Before Roger Federer started larking around in a kilt, Andy Murray played a competitive enough set of tennis against the Swiss master to suggest he could be properly back in the new year.
In front of his own people, 11,000 of them in the SSE Hydro Arena, Murray appeared on court for the first time since Wimbledon and showed that he has not forgotten how to hit a tennis ball.
The 30 year-old Scot moved with less than sublime ease, but showed that he can still run when he needs to. Federer won the clash 6-3, 3-6, 10-6.
His pre-match assessment that he was playing at 75-80 per cent looked about right as he nominally managed an to take the second set against Federer in this match for UNICEF and local children's charities.
"I felt better than I expected and thought I did okay," was his verdict after losing the first set.
There was some hobbling around the baseline between points, but in the rhythm of the rallies he at least looked recognisable as the conquering player of a year ago.
Earlier, in his first real update since his late withdrawal from the US Open, Murray discussed the chances of making a planned comeback at January's Brisbane International:
"I hope I'm there, things have been going pretty well so far in the rehab, but you take each week at it comes, you have setbacks and then things come on quite quickly as well.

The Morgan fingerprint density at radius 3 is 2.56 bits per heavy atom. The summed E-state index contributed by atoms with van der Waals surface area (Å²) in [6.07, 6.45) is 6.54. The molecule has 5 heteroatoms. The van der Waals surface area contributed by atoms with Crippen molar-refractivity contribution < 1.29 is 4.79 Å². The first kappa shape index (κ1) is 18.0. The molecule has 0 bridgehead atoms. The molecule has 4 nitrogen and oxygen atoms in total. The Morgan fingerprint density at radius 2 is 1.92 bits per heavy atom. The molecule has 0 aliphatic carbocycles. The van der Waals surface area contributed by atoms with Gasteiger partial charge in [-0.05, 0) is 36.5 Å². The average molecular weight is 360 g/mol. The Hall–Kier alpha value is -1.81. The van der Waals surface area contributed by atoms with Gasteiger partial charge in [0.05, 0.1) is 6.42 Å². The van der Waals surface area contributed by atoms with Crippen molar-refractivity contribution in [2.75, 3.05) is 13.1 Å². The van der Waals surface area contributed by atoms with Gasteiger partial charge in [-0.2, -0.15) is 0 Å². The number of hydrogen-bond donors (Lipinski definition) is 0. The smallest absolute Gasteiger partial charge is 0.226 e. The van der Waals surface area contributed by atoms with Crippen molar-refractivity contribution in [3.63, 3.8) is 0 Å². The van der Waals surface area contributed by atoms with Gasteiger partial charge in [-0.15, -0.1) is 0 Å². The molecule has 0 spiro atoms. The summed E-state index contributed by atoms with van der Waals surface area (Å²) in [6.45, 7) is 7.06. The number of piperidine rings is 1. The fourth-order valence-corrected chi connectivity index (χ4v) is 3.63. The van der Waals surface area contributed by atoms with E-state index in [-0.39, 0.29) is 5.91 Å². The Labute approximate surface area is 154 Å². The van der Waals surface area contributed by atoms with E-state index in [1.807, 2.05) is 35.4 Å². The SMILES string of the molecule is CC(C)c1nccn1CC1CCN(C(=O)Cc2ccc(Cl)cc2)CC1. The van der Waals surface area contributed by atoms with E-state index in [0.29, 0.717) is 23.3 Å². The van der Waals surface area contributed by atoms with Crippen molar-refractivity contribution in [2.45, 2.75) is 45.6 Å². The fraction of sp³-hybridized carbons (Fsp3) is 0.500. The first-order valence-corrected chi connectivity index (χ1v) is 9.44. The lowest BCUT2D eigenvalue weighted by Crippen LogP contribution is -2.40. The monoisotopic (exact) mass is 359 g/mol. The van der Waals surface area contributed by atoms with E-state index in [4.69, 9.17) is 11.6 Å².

"I've been training for a few weeks now, some days I've felt great, some days not so good. I'll come back when I'm ready and 100 per cent fit. I made probably a bit of mistake trying to get ready for the US Open but it was the last Major of the year and I wanted to give it a go."
Asked how he has been feeling he replied: "I've spent more time in the gym with my physios than I have on the tennis court, but the last 10 days, I've been on the court an hour-and-a-half, two hours, most days."
He believes that ultimately he will be able to compete at full tilt again.
"I believe I will, yes. You never know how you're going to come back from injuries, but I have been hitting the ball very well practice.
"It's just that there is a difference between that 75-80 per cent practice and going flat out at 100 per cent for two and a half or three hours. I can't say for certain, but I think I'll be able to come back just fine."